We found a load of these while walking yesterday. They smell great but does anyone know what they are? Initially thought St George’s but it’s apparently the wrong time of year so, any ideas?
Look like relatively young Clouded Funnels, loads about around us this year.
CF were considered edible once but some people have a very bad reaction to them so they’re not recommended these days.
Thanks, yes that was what FoL & his gf thought. Sad because they do smell very good. Still we did get a couple of very good sized parasols on the same walk so not all risky!
Apparently about 1 in 5 people don’t get on with them so the advice is to try a small amount & see whether there’s a reaction. Not sure I will though.
Make sure they’re properly good sized, a small Parasol can be easily mistaken for a Dapperling and that would be very bad indeed! Have seen a few in our woods in the last week.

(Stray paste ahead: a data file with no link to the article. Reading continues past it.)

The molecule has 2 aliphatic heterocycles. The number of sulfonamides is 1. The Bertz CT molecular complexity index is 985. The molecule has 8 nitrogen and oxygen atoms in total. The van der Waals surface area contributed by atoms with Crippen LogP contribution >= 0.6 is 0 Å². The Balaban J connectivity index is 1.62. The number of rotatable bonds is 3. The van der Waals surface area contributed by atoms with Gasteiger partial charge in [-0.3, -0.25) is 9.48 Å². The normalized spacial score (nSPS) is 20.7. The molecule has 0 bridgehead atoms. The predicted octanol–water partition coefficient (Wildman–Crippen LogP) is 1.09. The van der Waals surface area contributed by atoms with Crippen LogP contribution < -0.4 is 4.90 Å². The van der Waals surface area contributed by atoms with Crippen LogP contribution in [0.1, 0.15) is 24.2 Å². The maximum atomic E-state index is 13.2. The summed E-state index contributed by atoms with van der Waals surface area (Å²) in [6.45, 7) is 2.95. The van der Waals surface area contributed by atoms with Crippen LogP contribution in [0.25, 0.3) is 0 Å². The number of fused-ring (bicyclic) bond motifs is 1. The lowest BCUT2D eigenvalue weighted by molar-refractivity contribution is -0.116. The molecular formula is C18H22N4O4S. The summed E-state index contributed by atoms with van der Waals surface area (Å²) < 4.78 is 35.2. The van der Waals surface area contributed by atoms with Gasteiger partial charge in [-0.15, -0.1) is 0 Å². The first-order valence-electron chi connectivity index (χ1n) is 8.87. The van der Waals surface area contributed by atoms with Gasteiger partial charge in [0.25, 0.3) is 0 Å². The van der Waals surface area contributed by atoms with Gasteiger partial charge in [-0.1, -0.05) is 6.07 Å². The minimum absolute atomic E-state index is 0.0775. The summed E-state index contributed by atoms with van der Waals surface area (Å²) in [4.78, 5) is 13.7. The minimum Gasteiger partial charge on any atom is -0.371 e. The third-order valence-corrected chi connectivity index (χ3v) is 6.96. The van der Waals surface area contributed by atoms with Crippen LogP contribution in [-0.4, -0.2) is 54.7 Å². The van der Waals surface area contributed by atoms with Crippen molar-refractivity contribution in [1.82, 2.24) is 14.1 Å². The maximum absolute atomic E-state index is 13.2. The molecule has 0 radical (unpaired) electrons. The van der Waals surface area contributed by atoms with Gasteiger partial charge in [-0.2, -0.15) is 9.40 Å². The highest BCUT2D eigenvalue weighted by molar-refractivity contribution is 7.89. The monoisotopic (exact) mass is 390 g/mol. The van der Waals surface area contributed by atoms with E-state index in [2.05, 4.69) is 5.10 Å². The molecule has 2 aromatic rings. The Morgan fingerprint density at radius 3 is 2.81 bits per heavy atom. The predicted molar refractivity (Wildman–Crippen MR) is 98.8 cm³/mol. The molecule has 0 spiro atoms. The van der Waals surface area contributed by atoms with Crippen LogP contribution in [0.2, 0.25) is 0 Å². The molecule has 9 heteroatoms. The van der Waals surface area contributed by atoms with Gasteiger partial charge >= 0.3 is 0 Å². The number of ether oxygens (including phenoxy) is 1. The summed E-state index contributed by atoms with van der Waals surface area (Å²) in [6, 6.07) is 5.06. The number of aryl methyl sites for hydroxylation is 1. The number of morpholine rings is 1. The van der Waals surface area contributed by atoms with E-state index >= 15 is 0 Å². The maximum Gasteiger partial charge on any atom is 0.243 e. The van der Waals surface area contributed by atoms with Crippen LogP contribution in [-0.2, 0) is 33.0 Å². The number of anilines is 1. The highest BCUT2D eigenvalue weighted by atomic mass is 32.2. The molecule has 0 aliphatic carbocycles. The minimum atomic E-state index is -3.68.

Haven’t found anything tempting recently, all the Ceps came during the wet spell during the summer. One Bay Bolete mid-October but all the Charcoal Burners trashed by wildlife long before I’ve spotted them. Couple more weeks if it stays mild so never know. Happy hunting
Really wish I knew my onions when it comes to toadstools.
I’d never dare eat what I pick whatever as there seems to always be that bastard that slips in and gets someone.
Look like Blewitts. Not sure which ones. Will check and see if a definitive ID is possible from that pic.
If growing in open-ish area, then the appearance and habitat strongly indicate field blewitt. If woodland, then chonky wood blewitts. They are absolutely excellent eating - but cook them, not for toxicity sake, but just because wild fungi store badly and shouldn’t be eaten raw unless you’re sure they are very clean and fresh.
Envy: these are right up there with the nicest edibles you can find.
Satan’s toe jam.
The world is mad. Humans eagerly ingesting fungus is a case in point.
Nice. Odd season - lots of stuff came up late and I’ve no idea why, no early frosts, and no dried-out summer, quite the opposite on both counts.